• 15. Unfortunately this is the norm in agriculture today :-< Acute root VS.disease Chronic root malfunction
  • 16. Dramatic effect of steamsterilization and compost on growth of pepper plants
  • 17. The digestive capacity of soilmicroorganismsgreatly exceedsorganic inputs to soils. http://picturethis.pnl.gov/im2/8208417-5cn0/8208417-5cn.jpg
  • 18. So why does organic matteraccumulate at all in soil?
  • 19. In the long run
  • 20. Nature, October 2011 …it remains largely unknown why some SOM persists for millennia whereas other SOM decomposes readily… Recent analytical and experimental advances have demonstrated that molecular structure alone does notcontrol SOM stability: in fact, environmental and biological controls predominate…
  • 21. Mined humate products mayhave value but are not thesame as old soil organic matter The traditional concept of large stable humus molecules has been rejected by most scientists
  • 22. Organic matter accumulates under anaerobic conditions Blackland soils of North Carolina Lily (1981) > 1 million acres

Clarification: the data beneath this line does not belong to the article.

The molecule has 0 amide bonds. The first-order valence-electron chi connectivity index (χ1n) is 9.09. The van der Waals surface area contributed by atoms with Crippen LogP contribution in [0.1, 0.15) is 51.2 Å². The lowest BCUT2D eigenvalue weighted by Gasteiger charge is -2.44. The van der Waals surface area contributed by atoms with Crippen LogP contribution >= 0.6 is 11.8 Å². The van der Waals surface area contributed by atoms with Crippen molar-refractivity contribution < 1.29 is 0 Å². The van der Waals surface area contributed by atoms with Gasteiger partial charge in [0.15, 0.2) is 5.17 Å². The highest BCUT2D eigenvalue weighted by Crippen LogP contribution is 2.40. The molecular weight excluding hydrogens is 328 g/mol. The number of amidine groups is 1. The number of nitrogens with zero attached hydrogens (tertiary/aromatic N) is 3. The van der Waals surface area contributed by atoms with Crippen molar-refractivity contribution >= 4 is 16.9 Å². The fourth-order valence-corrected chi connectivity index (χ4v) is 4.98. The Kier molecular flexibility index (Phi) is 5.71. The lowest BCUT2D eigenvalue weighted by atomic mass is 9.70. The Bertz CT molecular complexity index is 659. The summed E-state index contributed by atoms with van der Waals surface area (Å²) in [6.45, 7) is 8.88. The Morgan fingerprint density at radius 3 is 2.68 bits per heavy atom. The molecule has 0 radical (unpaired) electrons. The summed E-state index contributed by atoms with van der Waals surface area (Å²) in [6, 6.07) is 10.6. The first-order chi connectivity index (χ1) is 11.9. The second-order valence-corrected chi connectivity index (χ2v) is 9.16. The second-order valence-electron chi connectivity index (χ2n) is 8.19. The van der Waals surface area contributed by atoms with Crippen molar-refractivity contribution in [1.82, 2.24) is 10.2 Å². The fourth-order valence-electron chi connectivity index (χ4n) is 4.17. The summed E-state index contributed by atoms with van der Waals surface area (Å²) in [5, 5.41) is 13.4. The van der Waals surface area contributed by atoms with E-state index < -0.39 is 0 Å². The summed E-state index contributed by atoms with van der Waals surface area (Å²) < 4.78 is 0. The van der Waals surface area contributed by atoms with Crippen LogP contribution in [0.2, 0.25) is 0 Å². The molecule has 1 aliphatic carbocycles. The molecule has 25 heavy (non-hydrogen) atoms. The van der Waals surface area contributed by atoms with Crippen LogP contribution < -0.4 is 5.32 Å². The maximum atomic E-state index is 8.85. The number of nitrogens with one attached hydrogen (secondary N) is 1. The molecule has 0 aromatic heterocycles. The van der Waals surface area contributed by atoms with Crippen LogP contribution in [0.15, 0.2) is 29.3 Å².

• 23. Impact of temperature on SOM accumulation Organic matter accumulates in climates that support high biomass production but limit Organic matter dynamics decomposition TemperatureBrady and Weil (2002)
  • 24. Organic matter production Impact of temperature on plant growth TemperatureBrady and Weil (2002)
  • 25. Organic matter consumption Impact of temperature on decomposition TemperatureBrady and Weil (2002)
  • 26. Visualizing soilhabitat at biologically relevant scales
  • 27. Worm’s eye view?
  • 28. Nematode’s eye view?
  • 29. Bacteria occupy< 5 % of soil surfaces and < 0.1% of soil porosity Visualizing soil habitat at relevant scales
  • 30. Most of the pores where soilmicroorganisms reside are eitherenvironmentally suppressive or lacking in suitable substrates.
  • 31. Microorganisms have very limited ability to move within the soil matrix.
  • 32. As a result, soil is a very sleepy place !osmobiosis anhydrobiosis thermobiosis anoxybiosis cryobiosis
  • 33. Most soil microorganisms are in a dormant state waiting…
  • 34. For their prince charmings to arrive !